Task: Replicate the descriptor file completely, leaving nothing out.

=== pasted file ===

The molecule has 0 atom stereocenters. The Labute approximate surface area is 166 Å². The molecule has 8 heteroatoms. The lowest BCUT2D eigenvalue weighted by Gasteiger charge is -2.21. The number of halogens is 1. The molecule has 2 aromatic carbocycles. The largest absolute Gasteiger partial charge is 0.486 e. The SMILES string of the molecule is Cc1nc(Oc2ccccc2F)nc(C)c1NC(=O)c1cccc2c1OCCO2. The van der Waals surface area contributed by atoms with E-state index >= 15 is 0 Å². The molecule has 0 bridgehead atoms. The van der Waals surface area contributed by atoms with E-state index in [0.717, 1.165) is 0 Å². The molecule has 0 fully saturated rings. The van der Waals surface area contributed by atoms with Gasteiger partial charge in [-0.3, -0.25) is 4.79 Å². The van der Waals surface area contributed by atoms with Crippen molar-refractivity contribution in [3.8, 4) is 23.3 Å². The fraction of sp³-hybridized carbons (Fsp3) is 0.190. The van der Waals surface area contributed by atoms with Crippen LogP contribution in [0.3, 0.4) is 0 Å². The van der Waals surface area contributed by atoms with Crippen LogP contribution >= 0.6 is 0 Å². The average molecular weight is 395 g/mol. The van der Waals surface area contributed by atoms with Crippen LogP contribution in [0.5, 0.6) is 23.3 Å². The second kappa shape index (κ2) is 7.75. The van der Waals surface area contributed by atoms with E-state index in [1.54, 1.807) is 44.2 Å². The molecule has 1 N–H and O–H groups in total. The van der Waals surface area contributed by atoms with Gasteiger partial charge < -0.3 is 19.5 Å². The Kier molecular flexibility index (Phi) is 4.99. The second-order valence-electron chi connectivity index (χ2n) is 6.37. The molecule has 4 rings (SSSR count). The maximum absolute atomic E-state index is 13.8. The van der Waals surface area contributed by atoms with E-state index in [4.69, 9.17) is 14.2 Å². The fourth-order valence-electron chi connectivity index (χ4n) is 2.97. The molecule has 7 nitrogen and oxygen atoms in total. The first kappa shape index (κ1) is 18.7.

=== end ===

The molecule has 0 atom stereocenters. The Labute approximate surface area is 166 Å². The molecule has 8 heteroatoms. The lowest BCUT2D eigenvalue weighted by Gasteiger charge is -2.21. The number of halogens is 1. The molecule has 2 aromatic carbocycles. The largest absolute Gasteiger partial charge is 0.486 e. The SMILES string of the molecule is Cc1nc(Oc2ccccc2F)nc(C)c1NC(=O)c1cccc2c1OCCO2. The van der Waals surface area contributed by atoms with E-state index >= 15 is 0 Å². The molecule has 0 bridgehead atoms. The van der Waals surface area contributed by atoms with E-state index in [0.717, 1.165) is 0 Å². The molecule has 0 fully saturated rings. The van der Waals surface area contributed by atoms with Gasteiger partial charge in [-0.3, -0.25) is 4.79 Å². The van der Waals surface area contributed by atoms with Crippen molar-refractivity contribution in [3.8, 4) is 23.3 Å². The fraction of sp³-hybridized carbons (Fsp3) is 0.190. The van der Waals surface area contributed by atoms with Crippen LogP contribution in [0.3, 0.4) is 0 Å². The van der Waals surface area contributed by atoms with Crippen LogP contribution >= 0.6 is 0 Å². The average molecular weight is 395 g/mol. The van der Waals surface area contributed by atoms with Crippen LogP contribution in [0.5, 0.6) is 23.3 Å². The second kappa shape index (κ2) is 7.75. The van der Waals surface area contributed by atoms with E-state index in [1.54, 1.807) is 44.2 Å². The molecule has 1 N–H and O–H groups in total. The van der Waals surface area contributed by atoms with Gasteiger partial charge < -0.3 is 19.5 Å². The Kier molecular flexibility index (Phi) is 4.99. The second-order valence-electron chi connectivity index (χ2n) is 6.37. The molecule has 4 rings (SSSR count). The maximum absolute atomic E-state index is 13.8. The van der Waals surface area contributed by atoms with E-state index in [4.69, 9.17) is 14.2 Å². The fourth-order valence-electron chi connectivity index (χ4n) is 2.97. The molecule has 7 nitrogen and oxygen atoms in total. The first kappa shape index (κ1) is 18.7.